“I, Claudia” by Mary McCoy

   The mysterious, almost austere cover of “I, Claudia,” coupled with words on the inside cover like “Imperial Day Academy” and “tyrants waiting in the wings” put me in mind of a story set in some dystopian world, some sort of government school story in a country controlled by some kind of regime. But contrary to this expectation, “I, Claudia” turned out to be a more realistic fiction school story, full of political ideas and satire.

  “I, Claudia” chronicles the exploits of high schooler Claudia, student at the prestigious Imperial Day Academy. The novel takes the form of Claudia’s long and mostly chronological responses to the rarely seen interviewer.

  The story begins shortly before Claudia’s entrance to Imperial Day, introducing us to Claudia, her sister Maisie and her sister’s friends. All are members of Imperial Day’s prestigious Honor Council, which votes and enacts punishments for students’ transgressions. Imperial Day also has a Senate, which votes on and organizes school events like charity drives and school dances, but is much less powerful than the Honor Council.

  Claudia is reluctantly sucked into the Senate — and Imperial Day’s world of politics — at the end of her freshman year, when she is elected one of the next year’s Sophomore Class representatives. But early her sophomore year, when an embezzlement scandal leaves the Senate confused and leaderless, she and her friend (and fellow representative) Hector must step up as vice president and president of the Senate and enact real change.

  In Claudia’s junior year, Cal Hurt is elected as Honor Council President. A cruel, manipulative and violent kid, Hurt quickly takes over the school. The sycophant Honor Council swiftly punishes anyone Cal dislikes. Claudia and Hector do their best to try and stop him, but Cal seems unstoppable. Even as Claudia scrambles, she is faced with the question: Does power corrupt even the best, given time?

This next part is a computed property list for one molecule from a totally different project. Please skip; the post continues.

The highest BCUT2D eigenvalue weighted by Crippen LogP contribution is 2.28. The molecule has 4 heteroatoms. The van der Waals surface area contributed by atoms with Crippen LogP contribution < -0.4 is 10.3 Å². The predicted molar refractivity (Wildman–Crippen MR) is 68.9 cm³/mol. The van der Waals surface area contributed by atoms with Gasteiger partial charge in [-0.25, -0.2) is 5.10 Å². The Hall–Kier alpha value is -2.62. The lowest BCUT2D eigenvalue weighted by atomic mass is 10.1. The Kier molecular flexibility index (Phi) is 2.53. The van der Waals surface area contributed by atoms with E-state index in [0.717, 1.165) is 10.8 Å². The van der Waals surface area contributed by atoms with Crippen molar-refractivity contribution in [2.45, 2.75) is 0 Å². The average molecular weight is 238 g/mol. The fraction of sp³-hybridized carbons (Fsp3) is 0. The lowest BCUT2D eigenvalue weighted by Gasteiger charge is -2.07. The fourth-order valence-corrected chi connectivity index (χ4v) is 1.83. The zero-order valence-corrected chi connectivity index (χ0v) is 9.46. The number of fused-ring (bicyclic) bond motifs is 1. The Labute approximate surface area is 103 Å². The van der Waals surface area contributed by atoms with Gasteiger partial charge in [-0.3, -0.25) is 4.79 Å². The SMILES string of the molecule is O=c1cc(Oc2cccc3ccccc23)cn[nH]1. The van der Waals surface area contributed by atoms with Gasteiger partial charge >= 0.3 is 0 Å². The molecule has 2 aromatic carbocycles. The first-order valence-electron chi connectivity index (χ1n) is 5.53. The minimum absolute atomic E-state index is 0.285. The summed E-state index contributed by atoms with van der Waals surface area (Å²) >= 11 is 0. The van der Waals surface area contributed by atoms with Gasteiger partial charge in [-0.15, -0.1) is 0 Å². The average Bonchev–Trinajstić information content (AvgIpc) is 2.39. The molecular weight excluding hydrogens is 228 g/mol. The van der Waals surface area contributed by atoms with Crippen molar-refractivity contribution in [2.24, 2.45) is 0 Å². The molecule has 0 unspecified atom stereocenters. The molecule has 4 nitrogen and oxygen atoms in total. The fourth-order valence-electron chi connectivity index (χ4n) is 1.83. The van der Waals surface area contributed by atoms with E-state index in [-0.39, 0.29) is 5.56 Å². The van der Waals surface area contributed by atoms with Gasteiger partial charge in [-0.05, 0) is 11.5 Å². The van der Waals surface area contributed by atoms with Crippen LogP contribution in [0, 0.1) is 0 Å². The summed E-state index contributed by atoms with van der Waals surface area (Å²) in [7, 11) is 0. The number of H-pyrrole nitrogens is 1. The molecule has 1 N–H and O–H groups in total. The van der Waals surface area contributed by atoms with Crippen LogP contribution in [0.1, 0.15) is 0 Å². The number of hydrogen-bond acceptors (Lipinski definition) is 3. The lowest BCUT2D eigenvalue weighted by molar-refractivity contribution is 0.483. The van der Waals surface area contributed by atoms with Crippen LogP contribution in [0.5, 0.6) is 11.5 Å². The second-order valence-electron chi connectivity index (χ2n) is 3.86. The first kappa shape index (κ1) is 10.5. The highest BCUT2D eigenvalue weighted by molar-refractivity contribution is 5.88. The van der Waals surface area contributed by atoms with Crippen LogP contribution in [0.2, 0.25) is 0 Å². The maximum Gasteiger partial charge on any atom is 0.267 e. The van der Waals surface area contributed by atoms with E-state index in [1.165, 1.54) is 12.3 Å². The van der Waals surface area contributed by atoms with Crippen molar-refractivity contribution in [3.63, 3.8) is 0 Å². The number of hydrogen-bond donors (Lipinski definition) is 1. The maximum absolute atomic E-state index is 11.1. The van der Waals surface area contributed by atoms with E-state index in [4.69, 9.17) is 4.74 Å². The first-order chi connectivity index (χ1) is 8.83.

Overall, I felt this was a good book. I felt it was a reasonably fair depiction of politics, especially recently, sad though that may be. I also felt that the characters were well-imagined and complex, with realistic motivations and ideals. Finally, I liked the way that at the end of the book there were short transcripts of interviews with other notable characters, most of whom contradicted Claudia in one way or another. These contradictions made one wonder if Claudia might be lying at times in her narrative, and I enjoyed trying to guess where and why she might not be telling the truth.

  On the other hand, there were some things I was less sure about in the story. Near the beginning, there was this thing were a fortune teller told Claudia not to go to Imperial Day. Personally, the whole scene seemed somewhat random in this story, and also felt the ‘prophecy’ told was not quite fulfilled and was not referenced enough later in the book. I also thought the idea that all this was some file in the school records was unnecessary and slightly odd.

  “I, Claudia” should appeal to many readers. Though at its baseline it is a school story and realistic fiction, I feel that looking deeper it is an insightful commentary on politics. Anyone who enjoys realistic fiction or school stories should enjoy this book, as well as anyone who enjoys political satire. Even if you do not think you enjoy those genres, you should try this book. A Michael J. Printz Honor Book, “I, Claudia” is an insightful and deep read.